The Hawaii Department of Education has allocated just over $38 million in federal relief funds so far toward computer purchases and mobile connectivity devices to assist students with distance learning since the COVID-19 pandemic set in.

DOE officials provided updated figures and data on distance learning expenditures during an informational briefing Tuesday to the House Higher & Lower Education Committee.

The DOE has received $43 million total through the Elementary and Secondary School Emergency Relief Fund as part of the federal CARES Act and another $31 million from the Coronavirus Relief Fund, part of another federal distribution to the states.

Kawananakoa Middle School electronic sign asks about Chromebook pickup during COVID-19 pandemic. August 13, 2020

The Hawaii DOE has so far purchased 49,000 computers for students but 23,000 are still pending delivery.

Cory Lum/Civil Beat

So far, the biggest expenditure has been $29 million for computers. Another $9 million was spent on roughly 17,300 mobile hotspots to accommodate distance learning. But as Tuesday’s briefing revealed, problems with connectivity for rural students and device delivery persist.

Though Superintendent Christina Kishimoto said 49,000 total computers were purchased so far, a DOE spreadsheet shows 23,300 of those devices have still not arrived. A national backlog of computers, driven by school pandemic needs, has contributed to the delay, she said.

Additionally, the DOE told lawmakers it set up six mobile Wi-Fi vans at some of the most remote or challenged areas in the state — Kau and Pahoa on Hawaii island; Hana on Maui; Molokai; Lanai; Kauai; and the Pearl-City Waipahu complex — to provide needed signal to students out there.

All told, just under 10% of students as of last week were participating in full in-person instruction out of 171,903 total DOE students, the department said, mostly at the pre-kindergarten, kindergarten or lower grade levels.

With more than 90% of public school kids still relying on distance or blended learning, lawmakers said it remains crucial to make sure kids are getting tech needs met to the best of the DOE’s ability with the available funds it has.

“It’s not specific to Hawaii; these are challenges that are happening across the nation,” Rep. Justin Woodson, chair of the House Lower & Higher Education Committee, said in a call with reporters afterward.

“It’s a work in progress, but I would say there is still some lack of clarity on what the total need is,” he said, referring to device and connectivity needs. “At the basic level, we want to make sure the kids are able to learn. We don’t want to put them at any additional disadvantage.”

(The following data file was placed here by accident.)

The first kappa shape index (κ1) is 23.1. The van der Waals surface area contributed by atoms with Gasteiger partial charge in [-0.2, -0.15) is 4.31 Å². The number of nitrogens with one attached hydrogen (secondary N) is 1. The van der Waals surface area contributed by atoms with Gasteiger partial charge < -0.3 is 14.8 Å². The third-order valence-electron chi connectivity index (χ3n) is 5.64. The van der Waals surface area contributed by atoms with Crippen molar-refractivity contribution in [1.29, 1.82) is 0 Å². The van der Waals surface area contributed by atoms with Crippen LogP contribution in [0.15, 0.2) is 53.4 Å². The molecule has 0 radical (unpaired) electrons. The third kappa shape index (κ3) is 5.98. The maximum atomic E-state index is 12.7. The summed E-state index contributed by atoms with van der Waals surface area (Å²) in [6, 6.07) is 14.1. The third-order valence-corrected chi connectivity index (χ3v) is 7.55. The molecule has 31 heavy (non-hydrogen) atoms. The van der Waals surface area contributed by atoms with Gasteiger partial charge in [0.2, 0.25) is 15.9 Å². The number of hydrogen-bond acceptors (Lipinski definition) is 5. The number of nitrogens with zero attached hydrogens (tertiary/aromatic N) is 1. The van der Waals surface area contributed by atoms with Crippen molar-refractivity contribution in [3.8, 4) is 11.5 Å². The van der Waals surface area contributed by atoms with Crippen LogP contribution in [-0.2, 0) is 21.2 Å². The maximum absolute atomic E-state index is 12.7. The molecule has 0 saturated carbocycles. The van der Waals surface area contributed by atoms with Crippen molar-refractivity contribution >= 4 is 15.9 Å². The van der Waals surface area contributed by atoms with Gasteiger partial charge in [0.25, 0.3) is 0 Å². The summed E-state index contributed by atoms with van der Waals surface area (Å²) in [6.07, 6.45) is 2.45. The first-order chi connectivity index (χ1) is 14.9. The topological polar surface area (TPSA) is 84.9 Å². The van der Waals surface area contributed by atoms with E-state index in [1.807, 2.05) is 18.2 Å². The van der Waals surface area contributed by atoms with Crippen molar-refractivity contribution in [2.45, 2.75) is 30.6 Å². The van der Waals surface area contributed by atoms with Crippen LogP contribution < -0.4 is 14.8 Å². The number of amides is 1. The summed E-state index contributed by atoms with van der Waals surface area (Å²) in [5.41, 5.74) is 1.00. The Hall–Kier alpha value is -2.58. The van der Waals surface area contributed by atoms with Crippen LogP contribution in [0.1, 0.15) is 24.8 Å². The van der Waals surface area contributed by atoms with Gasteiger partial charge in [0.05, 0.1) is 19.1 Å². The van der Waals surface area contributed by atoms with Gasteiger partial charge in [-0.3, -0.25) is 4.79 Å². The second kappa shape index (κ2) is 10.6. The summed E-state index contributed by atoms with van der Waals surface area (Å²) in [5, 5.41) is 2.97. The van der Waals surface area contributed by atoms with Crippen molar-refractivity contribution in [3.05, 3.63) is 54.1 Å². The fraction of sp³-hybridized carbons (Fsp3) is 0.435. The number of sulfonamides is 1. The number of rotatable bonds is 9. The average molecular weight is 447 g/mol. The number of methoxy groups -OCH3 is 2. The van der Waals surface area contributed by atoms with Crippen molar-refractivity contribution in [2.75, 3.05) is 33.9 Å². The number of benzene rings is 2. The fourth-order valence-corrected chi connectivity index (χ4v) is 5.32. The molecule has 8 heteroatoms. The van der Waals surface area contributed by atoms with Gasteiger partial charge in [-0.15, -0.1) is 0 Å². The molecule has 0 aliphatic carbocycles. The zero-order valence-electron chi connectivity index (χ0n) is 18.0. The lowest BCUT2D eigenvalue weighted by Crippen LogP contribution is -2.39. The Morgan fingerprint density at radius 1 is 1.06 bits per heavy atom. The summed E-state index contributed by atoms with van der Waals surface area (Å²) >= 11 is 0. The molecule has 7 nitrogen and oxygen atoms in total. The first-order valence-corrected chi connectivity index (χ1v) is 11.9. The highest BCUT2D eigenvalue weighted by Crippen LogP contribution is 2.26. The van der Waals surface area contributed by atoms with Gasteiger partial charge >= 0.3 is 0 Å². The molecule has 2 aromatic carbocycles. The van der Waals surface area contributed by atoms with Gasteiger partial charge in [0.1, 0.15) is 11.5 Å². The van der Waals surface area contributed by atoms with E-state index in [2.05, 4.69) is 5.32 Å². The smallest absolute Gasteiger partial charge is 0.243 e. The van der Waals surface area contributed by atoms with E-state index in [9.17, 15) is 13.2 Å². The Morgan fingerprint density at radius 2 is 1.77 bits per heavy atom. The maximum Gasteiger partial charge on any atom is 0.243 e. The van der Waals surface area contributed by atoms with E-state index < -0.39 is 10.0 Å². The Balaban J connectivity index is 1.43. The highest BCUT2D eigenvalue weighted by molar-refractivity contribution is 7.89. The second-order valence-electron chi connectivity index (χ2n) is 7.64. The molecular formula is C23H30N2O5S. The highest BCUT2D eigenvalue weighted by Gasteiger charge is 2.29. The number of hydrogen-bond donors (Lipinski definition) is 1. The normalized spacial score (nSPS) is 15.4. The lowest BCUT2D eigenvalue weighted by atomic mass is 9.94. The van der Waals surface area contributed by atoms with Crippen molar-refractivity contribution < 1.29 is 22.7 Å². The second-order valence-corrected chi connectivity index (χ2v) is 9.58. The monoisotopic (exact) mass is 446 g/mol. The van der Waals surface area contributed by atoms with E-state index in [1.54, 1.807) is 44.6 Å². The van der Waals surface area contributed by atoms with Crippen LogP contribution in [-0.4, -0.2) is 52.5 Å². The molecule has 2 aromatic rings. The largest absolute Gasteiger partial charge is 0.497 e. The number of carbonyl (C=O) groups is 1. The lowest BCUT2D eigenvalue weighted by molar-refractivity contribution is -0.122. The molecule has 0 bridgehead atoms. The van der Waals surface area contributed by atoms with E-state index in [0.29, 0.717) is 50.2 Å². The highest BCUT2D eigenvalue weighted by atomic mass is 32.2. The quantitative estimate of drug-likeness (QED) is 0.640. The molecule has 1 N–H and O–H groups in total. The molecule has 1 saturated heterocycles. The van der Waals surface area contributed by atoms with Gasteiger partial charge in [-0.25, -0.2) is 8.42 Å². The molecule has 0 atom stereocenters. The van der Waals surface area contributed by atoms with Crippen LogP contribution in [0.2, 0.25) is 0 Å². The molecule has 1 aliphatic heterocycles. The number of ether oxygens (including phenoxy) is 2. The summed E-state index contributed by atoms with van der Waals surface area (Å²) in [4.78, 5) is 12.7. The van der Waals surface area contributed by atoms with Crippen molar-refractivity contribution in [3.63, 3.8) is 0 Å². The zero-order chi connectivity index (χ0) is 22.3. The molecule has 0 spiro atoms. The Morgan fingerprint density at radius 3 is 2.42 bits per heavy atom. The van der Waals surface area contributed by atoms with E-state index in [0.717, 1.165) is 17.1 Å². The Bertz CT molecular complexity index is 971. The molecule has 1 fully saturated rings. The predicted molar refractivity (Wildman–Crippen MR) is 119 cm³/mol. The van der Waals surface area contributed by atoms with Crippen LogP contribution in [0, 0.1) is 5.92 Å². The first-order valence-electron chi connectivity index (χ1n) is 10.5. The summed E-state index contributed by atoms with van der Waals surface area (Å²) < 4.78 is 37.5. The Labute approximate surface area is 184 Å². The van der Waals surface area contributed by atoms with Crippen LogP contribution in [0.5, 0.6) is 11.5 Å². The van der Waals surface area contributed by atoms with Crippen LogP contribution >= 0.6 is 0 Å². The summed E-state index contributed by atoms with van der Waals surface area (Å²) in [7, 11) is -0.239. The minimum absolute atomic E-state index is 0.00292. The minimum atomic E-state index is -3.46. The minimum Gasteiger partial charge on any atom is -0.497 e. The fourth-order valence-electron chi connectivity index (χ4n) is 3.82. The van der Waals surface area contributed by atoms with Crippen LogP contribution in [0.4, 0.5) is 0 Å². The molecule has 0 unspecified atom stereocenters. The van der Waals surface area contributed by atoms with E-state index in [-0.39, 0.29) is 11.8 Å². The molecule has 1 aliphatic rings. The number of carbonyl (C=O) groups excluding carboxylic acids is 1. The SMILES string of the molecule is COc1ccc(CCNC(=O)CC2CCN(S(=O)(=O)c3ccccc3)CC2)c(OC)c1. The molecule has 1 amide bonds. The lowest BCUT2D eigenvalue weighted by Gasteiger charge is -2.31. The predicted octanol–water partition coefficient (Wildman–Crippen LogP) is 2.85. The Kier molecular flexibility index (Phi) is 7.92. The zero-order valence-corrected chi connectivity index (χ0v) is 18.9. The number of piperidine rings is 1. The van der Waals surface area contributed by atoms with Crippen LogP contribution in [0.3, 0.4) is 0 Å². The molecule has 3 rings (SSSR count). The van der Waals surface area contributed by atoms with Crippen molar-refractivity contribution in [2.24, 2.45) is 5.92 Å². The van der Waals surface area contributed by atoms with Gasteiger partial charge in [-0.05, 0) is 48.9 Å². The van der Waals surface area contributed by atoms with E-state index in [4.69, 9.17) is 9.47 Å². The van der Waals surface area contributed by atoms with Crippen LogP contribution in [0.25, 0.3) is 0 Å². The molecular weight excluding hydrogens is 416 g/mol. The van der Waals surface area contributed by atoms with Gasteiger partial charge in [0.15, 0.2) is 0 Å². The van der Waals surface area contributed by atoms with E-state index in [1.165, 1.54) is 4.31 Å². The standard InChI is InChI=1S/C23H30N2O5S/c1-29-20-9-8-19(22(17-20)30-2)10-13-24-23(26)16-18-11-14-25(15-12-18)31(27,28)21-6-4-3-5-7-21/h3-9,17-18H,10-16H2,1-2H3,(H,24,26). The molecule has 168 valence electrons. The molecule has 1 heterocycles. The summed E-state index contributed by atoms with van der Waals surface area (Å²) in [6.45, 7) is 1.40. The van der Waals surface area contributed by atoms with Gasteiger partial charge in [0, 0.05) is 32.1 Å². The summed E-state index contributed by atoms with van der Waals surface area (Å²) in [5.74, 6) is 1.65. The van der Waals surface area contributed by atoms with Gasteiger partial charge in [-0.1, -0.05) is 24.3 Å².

The briefing also touched on the DOE’s plan to transition out of Acellus Learning Accelerator, the online learning curriculum the state Board of Education voted to discontinue last week by the end of the 2020-21 school year due to parent concerns with inappropriate, racist and sexist content.

Since April 1, DOE schools and complexes have spent a total $2.8 million on Acellus, with 74,405 total licenses purchased since that time, according to DOE spokeswoman Nanea Kalani.

The DOE has spent $2.5 million on a pilot online curriculum offered by Arizona State University using federal relief funds and another $500,000 on the learning management system known as Blackboard.

Woodson cited a news article saying several other states had immediately canceled Acellus in their areas once reports of problematic content surfaced. He asked why the Hawaii DOE hadn’t moved in similarly rapid fashion.

“I am personally anxious to move to a permanent solution,” Kishimoto replied. “Until we were using or had access to the broader curriculum, we had not seen that (level of concern) previously, or worst case scenario, it wasn’t reported previously.”

The DOE said it’s received 50 submissions as of Oct. 8 on a “controversial content concern” form regarding Acellus, with the majority of complaints referring to “inappropriate content” or lack of rigor of the program.

While the department last week released a brief summary report on Acellus done by an internal team of specialists, some lawmakers have been pressing for public release of a more extensive document that lays out equity specialists’ concerns in more detail. Civil Beat has requested the document as well.

Kishimoto told Rep. Amy Perruso, who asked at the hearing when the full Acellus report would be available, that she doesn’t have a date certain.

“We should ask for it — and we will ask for it,” House Majority Leader Della Au Belatti said on the call with reporters.

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